Summer means mealtime for mosquitoes

  • Published
  • By Nick Stubbs
  • Thunderbolt editor
Warm weather upon us, it's a time for family picnics and good outdoor eating. That goes for mosquitoes, as well. 

While tube steaks and burgers rank as good barbecue eats, mosquitoes want to suck your blood. It's a small withdrawal from a human body, but it's what they leave behind that matters, not what they take. 

"They can spread disease," said Bill Murphy, who heads up pest control for Chugach on base. Each year about this time, he and his crews work diligently to try and reduce the population of mosquitoes on base. So far, they are as under control as can be expected, he said, but everyone should be vigilant to help reduce the mosquito population, he added. 

"If you see standing water or containers holding water, empty them," he advised. "Just a cup of water in the crook of a tree is enough to breed hundreds of thousands of mosquitoes." 

There was a mosquito explosion after the heavy rains at the start of summer, he said. But drier weather of late has given us some "breathing room and a break," said Mr. Murphy.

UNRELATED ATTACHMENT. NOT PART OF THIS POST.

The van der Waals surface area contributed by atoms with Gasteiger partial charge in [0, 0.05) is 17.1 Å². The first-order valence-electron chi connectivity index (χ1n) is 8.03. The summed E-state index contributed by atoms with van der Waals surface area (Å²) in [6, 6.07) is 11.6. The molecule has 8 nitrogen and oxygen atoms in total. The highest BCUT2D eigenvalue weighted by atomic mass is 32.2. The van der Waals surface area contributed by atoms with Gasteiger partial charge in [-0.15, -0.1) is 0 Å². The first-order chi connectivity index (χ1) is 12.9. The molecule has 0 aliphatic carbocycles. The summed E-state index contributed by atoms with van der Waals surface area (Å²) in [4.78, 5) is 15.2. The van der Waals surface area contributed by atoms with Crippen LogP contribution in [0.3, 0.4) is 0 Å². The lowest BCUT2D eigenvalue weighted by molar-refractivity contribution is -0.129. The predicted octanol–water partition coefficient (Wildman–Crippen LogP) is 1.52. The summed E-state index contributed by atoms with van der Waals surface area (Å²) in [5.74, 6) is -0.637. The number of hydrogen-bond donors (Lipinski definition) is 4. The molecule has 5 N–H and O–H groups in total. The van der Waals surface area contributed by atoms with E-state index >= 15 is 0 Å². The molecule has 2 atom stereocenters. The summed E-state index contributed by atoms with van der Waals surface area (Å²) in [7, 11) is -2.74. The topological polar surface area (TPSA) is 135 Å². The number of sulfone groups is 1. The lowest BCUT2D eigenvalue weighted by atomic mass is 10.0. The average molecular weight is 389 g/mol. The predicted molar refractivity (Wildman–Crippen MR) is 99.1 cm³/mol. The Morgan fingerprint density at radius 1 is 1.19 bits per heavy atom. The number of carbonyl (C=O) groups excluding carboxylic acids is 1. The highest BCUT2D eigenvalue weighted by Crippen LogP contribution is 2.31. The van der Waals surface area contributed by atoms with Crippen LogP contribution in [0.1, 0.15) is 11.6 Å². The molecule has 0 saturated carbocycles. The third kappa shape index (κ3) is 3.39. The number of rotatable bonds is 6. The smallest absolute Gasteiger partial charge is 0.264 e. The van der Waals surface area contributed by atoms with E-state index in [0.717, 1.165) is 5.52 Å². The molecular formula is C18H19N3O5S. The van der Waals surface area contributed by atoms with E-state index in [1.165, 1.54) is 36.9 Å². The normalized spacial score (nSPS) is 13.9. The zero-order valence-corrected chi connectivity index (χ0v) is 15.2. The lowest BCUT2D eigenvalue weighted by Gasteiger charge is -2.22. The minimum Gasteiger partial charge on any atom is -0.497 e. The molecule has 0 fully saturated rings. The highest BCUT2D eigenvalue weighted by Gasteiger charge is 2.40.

"We got a pretty good handle on it right now," he said. "But that could change quickly if we get more rain." 

MacDill is a great habitat for mosquitoes, with plenty of wetland areas toward the south end of the base. It is there where a lot of the larvae grow, and where larvaecide efforts are carried out by Chugach, Mr. Murphy said. 

A special chemical that kills the larvae in the water without harming fish or plants is applied. The primary target is the salt marsh mosquito, a big, aggressive species that bite during the day. 

"The bad thing is you can never eliminate them," said Mr. Murphy. "Even if you get every one on base, they can fly in from 25 miles away in no time." 

To kill adult mosquitoes, machine fogging is used. Workers carry hand-held foggers, hitting areas of brush in damp sections of the base. It is very effective, but again, just a control measure. 

"You are limited to how much area you can actually fog," said Mr. Murphy.
Mr. Murphy said base residents and workers exposed to mosquitoes can apply repellants to help fend off the biting creatures, but that overall mosquitoes should be viewed as just a fact of life in Florida.